A £10 million drive has been launched to encourage some of the brightest up-and-coming scientists to come to the West Midlands.
The cash will go towards funding between 15 and 20 high-flying researchers to work on a range of cross-university cutting-edge projects designed to put the region at the forefront of science.
Academics claim the funding underlines the emergence of the Birmingham Science City region as one of the strongest in the country.
The investment is one of the biggest of its kind awarded by the Higher Education Funding Council for England.
It will pay for researchers to work collaboratively between the universities of Birmingham and Warwick.
They will look at areas in which science can make a substantial difference to our daily life.
University of Birmingham vice-chancellor Professor Michael Sterling said: "This is a fantastic boost to the joint research that the universities of Birmingham and Warwick are already carrying out through our unique collaboration on Science City projects.
"We look forward to welcoming the brightest young minds who can assist us in our goal to put the region on the map as a world leader in the fields of energy, materials and medical science."
University of Warwick vice-chancellor Professor Nigel Thrift added: "This HEFCE award will help underpin a very substantial programme of research collaboration that will bring real science - and technology-led benefits to our region.
"Even more of the best researchers and students will be drawn to the area from across the world."
The £9.6 million Government cash will be used to fund the research posts within the newly-formed Birmingham Warwick Science City Interdisciplinary Research Alliance.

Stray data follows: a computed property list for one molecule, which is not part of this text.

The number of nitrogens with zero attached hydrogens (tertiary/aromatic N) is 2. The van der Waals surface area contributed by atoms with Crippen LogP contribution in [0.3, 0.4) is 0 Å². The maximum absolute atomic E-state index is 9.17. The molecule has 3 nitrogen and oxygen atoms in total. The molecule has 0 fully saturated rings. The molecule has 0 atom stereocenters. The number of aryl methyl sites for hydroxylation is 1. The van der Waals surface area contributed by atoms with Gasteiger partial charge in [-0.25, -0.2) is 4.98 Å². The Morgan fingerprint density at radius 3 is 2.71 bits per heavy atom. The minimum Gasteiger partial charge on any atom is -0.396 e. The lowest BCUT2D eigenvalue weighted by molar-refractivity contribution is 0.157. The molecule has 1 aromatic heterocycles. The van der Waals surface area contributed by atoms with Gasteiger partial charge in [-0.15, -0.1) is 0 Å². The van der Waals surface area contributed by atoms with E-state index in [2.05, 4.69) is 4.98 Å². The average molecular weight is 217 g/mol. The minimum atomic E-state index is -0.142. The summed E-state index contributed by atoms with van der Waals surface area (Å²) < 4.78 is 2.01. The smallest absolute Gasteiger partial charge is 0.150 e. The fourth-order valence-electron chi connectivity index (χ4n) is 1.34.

A total of £80 million is already earmarked to be invested by regional development agency Advantage West Midlands to boost the science status of the region.
The three areas of research that the new scientists will focus on are energy sources of the future - such as hydrogen - high-tech materials and new medicine.
Minister for Higher Education Bill Rammell said: "This is a very good example of innovative collaboration between two universities, bringing great benefits to the region though world-class research and I am really pleased that the Government is able to fund this project.
"The Government is committed to increasing the number of people studying and working in science, technology, engineering and maths subjects and this interdisciplinary work will address some important themes and thereby further our goal of making Britain a world leader in research, development and pioneering new technologies."
The researchers will all be individuals who are beginning to make their mark in science.
The cash award is part of a £150 million pot of cash distributed annually by HEFCE for projects it believes will be of national importance.
A spokesman for the funding body said: "It is good to have a big science strategy outside London. The bigger picture is that projects like this have a knock-on effect which will hopefully have an impact upon the teaching of these subjects as well."
Birmingham was designated science city status in 2005. Along with Manchester, Nottingham, Bristol, Manchester, Newcastle and York, the move is designed to give it a more high-tech future.